DEP Signs $5.5 Million Agreement with the New Jersey Pinelands Commission:
Assessing the Region's Water Supply Demands and Environmental Impacts
(02/118) TRENTON - To promote the long-term protection of the Pineland's region and its water resources, the state Department of Environmental Protection (DEP) Commissioner Bradley M. Campbell today announced a $5.5 million agreement with the New Jersey Pinelands Commission to conduct a study of the Kirkwood-Cohansey aquifer and assess the environmental impact of the region' s water supply demands.
"This study will help secure the long-term safety of one of the state's largest aquifers," said Commissioner Campbell. "Through this partnership, we will ensure better protection for the water supplies needed by the region to support growing communities, and we will gain a more comprehensive picture of the area's water capacity."
As outlined under the agreement, the Pinelands Commission will work in cooperation with the DEP, Rutgers University, the U.S. Fish and Wildlife Service, and the U. S. Geological Survey (USGS) to assess and prepare a report on key hydrologic and ecological indicators needed to evaluate how water supply demands within the Pinelands may be met without adversely impacting the area's natural resources.
Examining the environmental impacts on the Kirkwood-Cohansey aquifer that result from human water use, the Pinelands Commission and project partners will monitor the region's changing levels of stream flows and wetland waters and assess potential effects on aquatic and wetland communities. Several key species and communities will be used as ecological indicators in the study, including forested wetlands (such as Atlantic-white cedar and red maple swamps), intermittent ponds, pitch pine lowlands, and groups of frog and fish populations. Greenhouse and laboratory studies will complement field research.
In addition to establishing ecological thresholds that protect natural communities from damaging changes caused by increased withdrawals for potable water supply, project results can be used to determine approximate locations for regional and site-specific wells and prepare operational criteria to help minimize adverse environmental impacts.
"The Pinelands Commission is looking forward to working with the DEP as well as our other partners, including the U.S. Geological Survey, the US Fish and Wildlife Service and Rutgers University, on this important scientific study," said Pinelands Commission Executive Director Annette Barbaccia. "The Kirkwood-Cohansey Aquifer is the lifeblood of Pinelands, supporting critical habitat and wildlife. The results of this research will help us better understand the ecological and hydrological implications of using the aquifer so that we can predict its safe yield while protecting natural resources."
The Pinelands Commission will confer with the DEP and other partners concerning the scope and format for the aquifer assessment, which is estimated to take up to five years to conduct. The Pinelands Commission will publish annual reports on the progress of the study.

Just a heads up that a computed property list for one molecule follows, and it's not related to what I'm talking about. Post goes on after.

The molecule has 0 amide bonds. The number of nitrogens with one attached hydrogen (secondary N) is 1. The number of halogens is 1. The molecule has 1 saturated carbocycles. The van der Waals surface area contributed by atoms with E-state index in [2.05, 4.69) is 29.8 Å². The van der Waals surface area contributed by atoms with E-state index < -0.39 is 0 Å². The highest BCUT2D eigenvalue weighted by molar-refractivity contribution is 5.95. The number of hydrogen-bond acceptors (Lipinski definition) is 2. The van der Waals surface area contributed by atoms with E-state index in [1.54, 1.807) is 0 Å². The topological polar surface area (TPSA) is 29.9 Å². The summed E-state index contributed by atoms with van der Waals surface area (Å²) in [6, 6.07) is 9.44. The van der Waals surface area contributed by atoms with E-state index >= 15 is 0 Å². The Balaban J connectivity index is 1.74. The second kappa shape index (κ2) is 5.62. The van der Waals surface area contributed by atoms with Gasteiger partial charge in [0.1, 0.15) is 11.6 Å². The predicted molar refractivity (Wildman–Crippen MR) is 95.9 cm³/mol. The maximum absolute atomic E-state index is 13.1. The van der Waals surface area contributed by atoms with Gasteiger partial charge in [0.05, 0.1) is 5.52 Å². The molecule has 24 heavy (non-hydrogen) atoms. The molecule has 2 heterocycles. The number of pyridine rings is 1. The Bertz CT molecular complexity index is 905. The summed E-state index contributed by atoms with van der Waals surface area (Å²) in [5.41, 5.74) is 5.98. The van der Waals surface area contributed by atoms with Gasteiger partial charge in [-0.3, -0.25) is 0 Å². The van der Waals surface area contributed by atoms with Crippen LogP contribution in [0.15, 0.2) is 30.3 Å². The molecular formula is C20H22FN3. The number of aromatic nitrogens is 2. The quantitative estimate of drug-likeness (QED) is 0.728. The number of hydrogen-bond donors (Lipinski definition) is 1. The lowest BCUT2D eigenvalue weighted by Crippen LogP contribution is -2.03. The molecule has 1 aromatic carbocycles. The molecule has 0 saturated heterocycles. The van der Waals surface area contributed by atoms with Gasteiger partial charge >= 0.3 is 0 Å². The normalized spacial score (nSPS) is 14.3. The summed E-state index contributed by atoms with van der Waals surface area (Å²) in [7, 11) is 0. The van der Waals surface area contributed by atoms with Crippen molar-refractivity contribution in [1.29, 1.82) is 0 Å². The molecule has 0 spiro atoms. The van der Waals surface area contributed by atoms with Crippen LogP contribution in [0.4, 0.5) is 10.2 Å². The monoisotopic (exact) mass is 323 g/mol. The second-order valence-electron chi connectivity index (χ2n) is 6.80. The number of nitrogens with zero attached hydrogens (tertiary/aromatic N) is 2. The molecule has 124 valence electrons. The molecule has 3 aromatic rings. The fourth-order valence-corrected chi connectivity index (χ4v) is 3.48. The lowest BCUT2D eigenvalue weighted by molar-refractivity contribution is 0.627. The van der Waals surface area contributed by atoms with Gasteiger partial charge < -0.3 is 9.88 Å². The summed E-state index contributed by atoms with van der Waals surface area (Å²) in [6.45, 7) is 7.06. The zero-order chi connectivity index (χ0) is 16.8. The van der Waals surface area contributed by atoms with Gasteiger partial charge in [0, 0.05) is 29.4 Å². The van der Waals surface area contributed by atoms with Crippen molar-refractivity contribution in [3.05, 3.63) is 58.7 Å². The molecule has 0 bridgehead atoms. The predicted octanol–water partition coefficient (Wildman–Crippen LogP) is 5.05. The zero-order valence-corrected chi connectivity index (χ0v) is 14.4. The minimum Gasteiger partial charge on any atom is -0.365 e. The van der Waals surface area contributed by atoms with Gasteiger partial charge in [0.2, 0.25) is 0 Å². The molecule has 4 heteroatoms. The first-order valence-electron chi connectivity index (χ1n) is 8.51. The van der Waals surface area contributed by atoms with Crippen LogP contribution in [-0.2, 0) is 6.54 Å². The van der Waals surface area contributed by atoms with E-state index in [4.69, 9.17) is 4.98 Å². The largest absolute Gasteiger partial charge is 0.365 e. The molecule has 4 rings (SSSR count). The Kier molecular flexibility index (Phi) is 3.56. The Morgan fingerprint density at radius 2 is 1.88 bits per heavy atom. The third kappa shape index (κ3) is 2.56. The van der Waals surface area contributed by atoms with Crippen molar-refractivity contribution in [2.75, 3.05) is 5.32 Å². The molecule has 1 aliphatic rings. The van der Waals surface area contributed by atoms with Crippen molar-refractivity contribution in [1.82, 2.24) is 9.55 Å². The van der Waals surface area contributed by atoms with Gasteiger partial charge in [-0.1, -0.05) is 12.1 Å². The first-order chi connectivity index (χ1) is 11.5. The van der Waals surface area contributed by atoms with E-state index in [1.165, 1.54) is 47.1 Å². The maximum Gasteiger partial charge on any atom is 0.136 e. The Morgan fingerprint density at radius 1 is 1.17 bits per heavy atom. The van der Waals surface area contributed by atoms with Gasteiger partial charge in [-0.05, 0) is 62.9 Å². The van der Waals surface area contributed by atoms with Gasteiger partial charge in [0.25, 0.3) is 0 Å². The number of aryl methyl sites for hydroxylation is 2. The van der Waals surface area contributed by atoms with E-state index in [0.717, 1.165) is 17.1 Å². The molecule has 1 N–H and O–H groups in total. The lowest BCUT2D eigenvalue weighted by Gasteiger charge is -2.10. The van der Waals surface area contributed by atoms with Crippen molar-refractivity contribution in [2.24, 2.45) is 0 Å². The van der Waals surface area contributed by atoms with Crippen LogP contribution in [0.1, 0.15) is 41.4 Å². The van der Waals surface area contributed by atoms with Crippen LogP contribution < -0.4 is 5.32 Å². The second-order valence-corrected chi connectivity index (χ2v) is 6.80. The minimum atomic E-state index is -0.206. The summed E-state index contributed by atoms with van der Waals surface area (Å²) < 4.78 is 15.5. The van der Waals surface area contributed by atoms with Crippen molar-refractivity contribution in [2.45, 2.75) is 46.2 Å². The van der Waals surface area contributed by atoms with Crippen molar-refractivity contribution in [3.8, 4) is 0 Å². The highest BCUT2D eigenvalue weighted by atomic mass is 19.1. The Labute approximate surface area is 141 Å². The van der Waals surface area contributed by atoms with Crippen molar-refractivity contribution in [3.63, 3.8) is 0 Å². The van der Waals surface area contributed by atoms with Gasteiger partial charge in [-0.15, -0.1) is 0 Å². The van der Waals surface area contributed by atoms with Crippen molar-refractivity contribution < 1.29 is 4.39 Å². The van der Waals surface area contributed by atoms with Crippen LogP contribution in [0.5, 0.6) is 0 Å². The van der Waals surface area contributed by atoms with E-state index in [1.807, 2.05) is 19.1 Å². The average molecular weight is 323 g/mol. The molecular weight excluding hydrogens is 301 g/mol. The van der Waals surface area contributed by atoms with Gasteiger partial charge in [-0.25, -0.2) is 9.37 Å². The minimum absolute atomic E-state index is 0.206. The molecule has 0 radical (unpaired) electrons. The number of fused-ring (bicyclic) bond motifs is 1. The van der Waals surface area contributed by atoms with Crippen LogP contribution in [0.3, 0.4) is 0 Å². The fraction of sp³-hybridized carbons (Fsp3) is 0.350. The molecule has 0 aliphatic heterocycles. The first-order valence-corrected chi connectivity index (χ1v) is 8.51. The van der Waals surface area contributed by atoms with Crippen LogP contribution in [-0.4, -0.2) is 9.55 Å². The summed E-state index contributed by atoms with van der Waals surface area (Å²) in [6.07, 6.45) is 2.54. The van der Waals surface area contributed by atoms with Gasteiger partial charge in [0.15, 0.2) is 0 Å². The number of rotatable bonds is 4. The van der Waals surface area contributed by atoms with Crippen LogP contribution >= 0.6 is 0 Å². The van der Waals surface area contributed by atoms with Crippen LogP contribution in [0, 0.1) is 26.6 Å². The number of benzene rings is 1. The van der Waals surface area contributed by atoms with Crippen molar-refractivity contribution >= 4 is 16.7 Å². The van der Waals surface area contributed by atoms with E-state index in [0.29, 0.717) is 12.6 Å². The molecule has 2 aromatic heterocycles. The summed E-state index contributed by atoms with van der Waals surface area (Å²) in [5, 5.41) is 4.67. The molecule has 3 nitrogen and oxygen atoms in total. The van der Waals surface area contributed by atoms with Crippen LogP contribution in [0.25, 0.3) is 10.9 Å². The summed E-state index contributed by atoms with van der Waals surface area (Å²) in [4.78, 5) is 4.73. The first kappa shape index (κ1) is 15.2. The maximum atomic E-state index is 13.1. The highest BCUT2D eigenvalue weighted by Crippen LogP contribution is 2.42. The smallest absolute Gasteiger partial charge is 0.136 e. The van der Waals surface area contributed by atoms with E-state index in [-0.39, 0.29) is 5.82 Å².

Prior to initiating the aquifer assessment, the DEP in cooperation with the Pinelands Commission and other partnering agencies will conduct a public hearing to present and seek public comment on the study's scope of work and research plans.
Through an act of legislation, the funding for the aquifer assessment is being made available through the DEP's Water Supply Fund. The fund was established through repayment of principal on loans for local projects funded under the Water Supply Bond Act of 1981.
In addition to the $5.5 million agreement with the New Jersey Pinelands Commission, the DEP also has signed a $2 million agreement with the U.S. Geological Survey (USGS) to assess and prepare a report on sustainable potable and ecological water supply alternatives within Cape May County. The study will include a county-wide ground water hydrological assessment, a county-wide water supply cost effectiveness study, and a county-wide water supply design.
Under the enacting legislation, the USGS and other partners will identify water conservation and re-use methods to protect the potable and ecological water supply of Cape May County. The studies, surveys and assessments will include analyses of potential future water supply demands based on future development possibilities and environmental constraints within Cape May.
During the assessment, the DEP may issue approvals or allocations for increased ground water withdrawals in Cape May County only upon finding that such new withdrawals will not accelerate salt water intrusion, lower existing stream base flow or harm ecological functions or wildlife.
The funding for the Cape May assessment also is being made available through the DEP's Water Supply Fund. Partners in the study include DEP, USGS, the National Marine Fisheries Service and the U.S. Fish and Wildlife Service.
As is the case in the Pinelands Commission study, the Cape May study requires that the DEP in cooperation with the USGS and other partnering agencies conduct a public hearing to present and seek public comment on the study's scope of work and research plans.
The information provided as a result of both the Pinelands and Cape May studies will establish a better scientific understanding of the aquifers in southern New Jersey. Study results will also improve our ability to manage water resources to avoid future drought emergencies and severe water deficits that adversely impact communities.